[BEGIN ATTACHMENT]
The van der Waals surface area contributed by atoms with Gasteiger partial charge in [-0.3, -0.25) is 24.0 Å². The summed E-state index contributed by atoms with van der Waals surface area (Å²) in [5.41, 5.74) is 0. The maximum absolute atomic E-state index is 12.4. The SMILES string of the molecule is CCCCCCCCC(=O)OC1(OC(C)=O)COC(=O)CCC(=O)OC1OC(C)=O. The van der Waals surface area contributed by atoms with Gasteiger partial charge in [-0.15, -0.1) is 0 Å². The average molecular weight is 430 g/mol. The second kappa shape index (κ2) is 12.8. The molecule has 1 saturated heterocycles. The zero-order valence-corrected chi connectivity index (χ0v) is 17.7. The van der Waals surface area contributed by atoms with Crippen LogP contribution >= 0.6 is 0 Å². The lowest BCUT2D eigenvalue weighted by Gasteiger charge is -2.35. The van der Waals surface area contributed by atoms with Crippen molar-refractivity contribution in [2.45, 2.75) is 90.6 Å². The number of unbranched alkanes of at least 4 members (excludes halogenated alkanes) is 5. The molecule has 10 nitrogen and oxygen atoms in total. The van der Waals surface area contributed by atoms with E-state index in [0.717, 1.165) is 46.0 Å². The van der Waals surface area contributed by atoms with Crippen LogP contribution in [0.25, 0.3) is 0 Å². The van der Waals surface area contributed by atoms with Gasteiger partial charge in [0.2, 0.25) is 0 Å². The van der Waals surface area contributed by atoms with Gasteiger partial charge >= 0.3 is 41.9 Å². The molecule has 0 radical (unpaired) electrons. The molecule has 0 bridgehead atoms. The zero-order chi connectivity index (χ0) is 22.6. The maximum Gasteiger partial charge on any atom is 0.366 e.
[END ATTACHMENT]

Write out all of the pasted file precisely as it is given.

The van der Waals surface area contributed by atoms with Gasteiger partial charge in [-0.3, -0.25) is 24.0 Å². The summed E-state index contributed by atoms with van der Waals surface area (Å²) in [5.41, 5.74) is 0. The maximum absolute atomic E-state index is 12.4. The SMILES string of the molecule is CCCCCCCCC(=O)OC1(OC(C)=O)COC(=O)CCC(=O)OC1OC(C)=O. The van der Waals surface area contributed by atoms with Gasteiger partial charge in [-0.15, -0.1) is 0 Å². The average molecular weight is 430 g/mol. The second kappa shape index (κ2) is 12.8. The molecule has 1 saturated heterocycles. The zero-order valence-corrected chi connectivity index (χ0v) is 17.7. The van der Waals surface area contributed by atoms with Crippen LogP contribution >= 0.6 is 0 Å². The lowest BCUT2D eigenvalue weighted by Gasteiger charge is -2.35. The van der Waals surface area contributed by atoms with Crippen molar-refractivity contribution in [2.45, 2.75) is 90.6 Å². The number of unbranched alkanes of at least 4 members (excludes halogenated alkanes) is 5. The molecule has 10 nitrogen and oxygen atoms in total. The van der Waals surface area contributed by atoms with E-state index in [0.717, 1.165) is 46.0 Å². The van der Waals surface area contributed by atoms with Crippen LogP contribution in [0.25, 0.3) is 0 Å². The van der Waals surface area contributed by atoms with Gasteiger partial charge in [0.2, 0.25) is 0 Å². The van der Waals surface area contributed by atoms with Gasteiger partial charge >= 0.3 is 41.9 Å². The molecule has 0 radical (unpaired) electrons. The molecule has 0 bridgehead atoms. The zero-order chi connectivity index (χ0) is 22.6. The maximum Gasteiger partial charge on any atom is 0.366 e.